Fifty years of reading Homer—both alone and with students—prepared Eva Brann to bring the Odyssey and the Iliad back to life for today's readers. In Homeric Moments, she brilliantly conveys the unique delights of Homer's epics as she focuses on the crucial scenes, or moments, that mark the high points of the narratives: Penelope and Odysseus, faithful wife and returning husband, sit face to face at their own hearth for the first time in twenty years; young Telemachus, with his father Odysseus at his side, boldly confronts the angry suitors; Achilles gives way to boundless grief at the death of his friend Patroclus. Eva Brann demonstrates a way of reading Homer's poems that yields up their hidden treasures. With an alert eye for Homer's extraordinary visual effects and a keen ear for the musicality of his language, she helps the reader see the flickering campfires of the Greeks and hear the roar of the surf and the singing of nymphs. In Homeric Moments, Brann takes readers beneath the captivating surface of the poems to explore the inner connections and layers of meaning that have made the epics "the marvel of the ages." "Written with wit and clarity, this book will be of value to those reading the Odyssey and the Iliad for the first time and to those teaching it to beginners."—Library Journal "Homeric Moments is a feast for the mind and the imagination, laid out in clear and delicious prose. With Brann, old friends of Homer and new acquaintances alike will rejoice in the beauty, and above all the humanity, of the epics." —Jacob Howland, University of Tulsa, Author of The Paradox of Political Philosophy "In Homeric Moments, Eva Brann lovingly leads us, as she has surely led countless students, through the gallery of delights that is Homer's poetry. Brann's enthusiasm is as infectious as her deep familiarity with the works is illuminating."—Rachel Hadas "Brann invites us to enter a conversation [about Homer] in which information and formal arguments jostle with appreciations and frank conjectures and surmises to increase our pleasure and deepen the inward dimension of our humanity."—Richard Freis, Millsaps College "For anyone eager to experience the profundity and charm of Homer's great epic poems, Eva Brann's book will serve as a passionate and engaging guide. Brann displays a deep sensitivity to the cadence and flow of Homeric poetry, and the kind of knowing intimacy with its characters that comes from years of teaching and contemplation. Her relaxed but informative approach succeeds in conveying the grandeur of the great Homeric heroes, while making them continually resonate for our own lives. Brann helps us see that this poetry has an urgency for our own era as much as it did for a distant past."—Ralph M. Rosen, University of Pennsylvania, Author of Old Comedy and The Iambographic Tradition "The most enjoyable books about Homer are always written by those who have read and taught him the most. Eva Brann's collection of astute observations, unusual asides, and visual snapshots of the Iliad and the Odyssey reveals a lifelong friendship with the poet, and is as pleasurable as it is informative. Homeric Moments is rare erudition without pedantry, in a tone marked by good sense without levity."—Victor Davis Hanson, author of The Other Greeks and co-author of Who Killed Homer?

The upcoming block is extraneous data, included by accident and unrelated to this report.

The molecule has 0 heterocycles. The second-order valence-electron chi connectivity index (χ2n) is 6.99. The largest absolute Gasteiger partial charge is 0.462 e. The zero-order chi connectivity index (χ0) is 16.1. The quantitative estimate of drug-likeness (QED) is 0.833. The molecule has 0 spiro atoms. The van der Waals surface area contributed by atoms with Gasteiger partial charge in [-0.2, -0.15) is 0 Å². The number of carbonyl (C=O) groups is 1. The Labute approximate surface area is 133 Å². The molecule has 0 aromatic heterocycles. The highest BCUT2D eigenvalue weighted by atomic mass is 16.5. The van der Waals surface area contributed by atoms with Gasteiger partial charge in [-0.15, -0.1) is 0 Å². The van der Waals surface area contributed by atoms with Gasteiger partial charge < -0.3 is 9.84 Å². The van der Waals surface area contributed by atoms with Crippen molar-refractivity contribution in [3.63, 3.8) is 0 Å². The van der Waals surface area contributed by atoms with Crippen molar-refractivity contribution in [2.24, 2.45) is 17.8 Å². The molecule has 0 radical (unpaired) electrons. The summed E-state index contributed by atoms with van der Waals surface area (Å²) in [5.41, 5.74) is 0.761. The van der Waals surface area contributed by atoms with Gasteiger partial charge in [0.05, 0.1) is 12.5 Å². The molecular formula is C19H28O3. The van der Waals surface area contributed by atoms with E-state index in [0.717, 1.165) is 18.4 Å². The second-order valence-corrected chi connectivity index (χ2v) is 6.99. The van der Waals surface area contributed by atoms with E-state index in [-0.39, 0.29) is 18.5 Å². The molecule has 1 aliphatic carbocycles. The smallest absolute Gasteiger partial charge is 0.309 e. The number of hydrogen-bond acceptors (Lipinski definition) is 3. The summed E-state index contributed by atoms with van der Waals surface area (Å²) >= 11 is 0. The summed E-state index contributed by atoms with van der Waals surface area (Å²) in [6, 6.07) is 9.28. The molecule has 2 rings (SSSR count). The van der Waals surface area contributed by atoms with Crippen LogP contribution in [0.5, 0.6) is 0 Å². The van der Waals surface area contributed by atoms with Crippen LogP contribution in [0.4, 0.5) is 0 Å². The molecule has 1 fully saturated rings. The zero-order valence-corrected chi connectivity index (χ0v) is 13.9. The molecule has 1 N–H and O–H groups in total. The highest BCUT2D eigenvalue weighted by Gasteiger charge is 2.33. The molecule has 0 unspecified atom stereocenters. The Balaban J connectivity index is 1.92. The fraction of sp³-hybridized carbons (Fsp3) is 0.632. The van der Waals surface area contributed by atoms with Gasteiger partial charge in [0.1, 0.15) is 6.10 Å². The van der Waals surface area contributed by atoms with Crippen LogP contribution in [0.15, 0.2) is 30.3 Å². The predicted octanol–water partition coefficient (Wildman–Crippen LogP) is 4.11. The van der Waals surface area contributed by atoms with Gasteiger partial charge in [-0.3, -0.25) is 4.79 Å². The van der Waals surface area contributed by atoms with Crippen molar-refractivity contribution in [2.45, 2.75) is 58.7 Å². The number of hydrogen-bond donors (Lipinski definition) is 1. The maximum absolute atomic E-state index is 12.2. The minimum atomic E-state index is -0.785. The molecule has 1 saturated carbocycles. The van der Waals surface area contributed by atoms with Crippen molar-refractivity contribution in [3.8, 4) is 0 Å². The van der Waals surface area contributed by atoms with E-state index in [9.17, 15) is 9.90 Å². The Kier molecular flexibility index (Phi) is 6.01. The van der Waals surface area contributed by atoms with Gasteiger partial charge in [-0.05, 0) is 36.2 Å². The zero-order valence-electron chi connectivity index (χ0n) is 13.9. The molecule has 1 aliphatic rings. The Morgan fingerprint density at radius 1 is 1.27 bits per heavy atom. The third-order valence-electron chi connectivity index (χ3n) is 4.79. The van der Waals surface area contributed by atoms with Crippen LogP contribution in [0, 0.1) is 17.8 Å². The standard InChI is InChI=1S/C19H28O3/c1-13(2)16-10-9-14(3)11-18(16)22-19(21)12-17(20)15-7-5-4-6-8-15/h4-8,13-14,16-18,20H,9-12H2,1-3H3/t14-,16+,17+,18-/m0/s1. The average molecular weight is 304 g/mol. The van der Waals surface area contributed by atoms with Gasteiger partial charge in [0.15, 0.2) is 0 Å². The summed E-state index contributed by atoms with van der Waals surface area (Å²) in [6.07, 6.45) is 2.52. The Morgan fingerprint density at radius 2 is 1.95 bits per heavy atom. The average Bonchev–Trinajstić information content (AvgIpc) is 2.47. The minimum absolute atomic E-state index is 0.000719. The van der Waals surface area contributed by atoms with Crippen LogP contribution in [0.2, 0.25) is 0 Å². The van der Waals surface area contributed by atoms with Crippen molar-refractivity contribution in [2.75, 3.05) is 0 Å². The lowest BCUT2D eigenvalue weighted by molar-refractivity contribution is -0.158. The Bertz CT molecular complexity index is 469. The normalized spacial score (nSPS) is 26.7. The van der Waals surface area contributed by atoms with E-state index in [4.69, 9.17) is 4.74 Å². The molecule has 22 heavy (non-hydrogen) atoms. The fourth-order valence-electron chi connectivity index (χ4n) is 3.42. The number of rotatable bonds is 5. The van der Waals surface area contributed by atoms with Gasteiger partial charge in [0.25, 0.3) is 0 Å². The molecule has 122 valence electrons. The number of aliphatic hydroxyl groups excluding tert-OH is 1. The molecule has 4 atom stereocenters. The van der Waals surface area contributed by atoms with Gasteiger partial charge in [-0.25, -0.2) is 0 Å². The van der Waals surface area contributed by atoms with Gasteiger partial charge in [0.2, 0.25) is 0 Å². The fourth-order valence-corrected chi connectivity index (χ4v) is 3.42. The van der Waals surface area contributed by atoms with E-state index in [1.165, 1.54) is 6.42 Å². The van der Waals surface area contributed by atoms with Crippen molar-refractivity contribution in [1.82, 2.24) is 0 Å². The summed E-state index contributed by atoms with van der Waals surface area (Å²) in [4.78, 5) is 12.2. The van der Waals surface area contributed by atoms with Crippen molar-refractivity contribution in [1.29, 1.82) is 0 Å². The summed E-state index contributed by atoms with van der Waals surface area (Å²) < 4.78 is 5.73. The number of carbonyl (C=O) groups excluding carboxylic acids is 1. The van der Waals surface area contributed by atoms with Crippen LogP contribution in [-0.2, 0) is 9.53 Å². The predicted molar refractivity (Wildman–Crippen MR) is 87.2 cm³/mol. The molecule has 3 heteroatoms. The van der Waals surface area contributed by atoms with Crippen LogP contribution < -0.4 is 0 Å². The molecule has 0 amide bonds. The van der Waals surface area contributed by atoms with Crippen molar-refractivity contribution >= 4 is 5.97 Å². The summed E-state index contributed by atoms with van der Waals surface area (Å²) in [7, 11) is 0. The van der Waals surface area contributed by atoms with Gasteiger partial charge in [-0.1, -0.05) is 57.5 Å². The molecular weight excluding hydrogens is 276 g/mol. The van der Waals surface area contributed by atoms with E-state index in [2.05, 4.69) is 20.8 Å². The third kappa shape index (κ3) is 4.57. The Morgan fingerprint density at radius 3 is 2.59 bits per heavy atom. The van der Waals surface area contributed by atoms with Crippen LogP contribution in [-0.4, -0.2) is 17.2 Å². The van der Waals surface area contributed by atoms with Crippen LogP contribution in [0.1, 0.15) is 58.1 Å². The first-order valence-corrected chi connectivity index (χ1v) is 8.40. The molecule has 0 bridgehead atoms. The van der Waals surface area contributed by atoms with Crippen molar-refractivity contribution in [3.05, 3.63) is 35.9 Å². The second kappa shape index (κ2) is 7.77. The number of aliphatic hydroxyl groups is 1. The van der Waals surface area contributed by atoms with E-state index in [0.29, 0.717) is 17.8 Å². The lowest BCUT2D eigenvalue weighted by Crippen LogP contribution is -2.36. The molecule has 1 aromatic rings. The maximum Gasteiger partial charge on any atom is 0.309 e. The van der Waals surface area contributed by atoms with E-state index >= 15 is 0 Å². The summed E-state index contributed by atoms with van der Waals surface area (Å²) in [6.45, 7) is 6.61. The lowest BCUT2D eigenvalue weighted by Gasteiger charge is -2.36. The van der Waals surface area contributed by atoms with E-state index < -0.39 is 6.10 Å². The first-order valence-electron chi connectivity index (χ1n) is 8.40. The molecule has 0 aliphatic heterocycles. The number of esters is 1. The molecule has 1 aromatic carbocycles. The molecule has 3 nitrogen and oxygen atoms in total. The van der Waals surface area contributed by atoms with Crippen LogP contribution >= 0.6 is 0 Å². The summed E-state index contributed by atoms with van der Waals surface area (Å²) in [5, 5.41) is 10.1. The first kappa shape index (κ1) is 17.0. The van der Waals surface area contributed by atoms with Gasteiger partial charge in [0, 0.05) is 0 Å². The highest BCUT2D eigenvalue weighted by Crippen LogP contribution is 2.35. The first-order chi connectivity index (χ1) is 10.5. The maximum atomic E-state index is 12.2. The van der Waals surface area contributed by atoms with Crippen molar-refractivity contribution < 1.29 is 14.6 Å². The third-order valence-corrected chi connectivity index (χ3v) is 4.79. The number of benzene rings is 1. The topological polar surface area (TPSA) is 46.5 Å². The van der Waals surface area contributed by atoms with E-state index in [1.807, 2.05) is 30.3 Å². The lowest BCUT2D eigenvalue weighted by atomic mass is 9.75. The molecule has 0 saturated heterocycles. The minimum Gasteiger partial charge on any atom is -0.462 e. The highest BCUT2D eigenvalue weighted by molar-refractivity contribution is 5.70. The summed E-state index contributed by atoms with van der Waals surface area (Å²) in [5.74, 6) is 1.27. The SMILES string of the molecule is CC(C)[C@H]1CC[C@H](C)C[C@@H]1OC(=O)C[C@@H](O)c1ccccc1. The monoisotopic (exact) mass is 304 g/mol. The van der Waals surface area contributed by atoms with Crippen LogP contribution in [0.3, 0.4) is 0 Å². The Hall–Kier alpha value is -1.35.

The Odyssey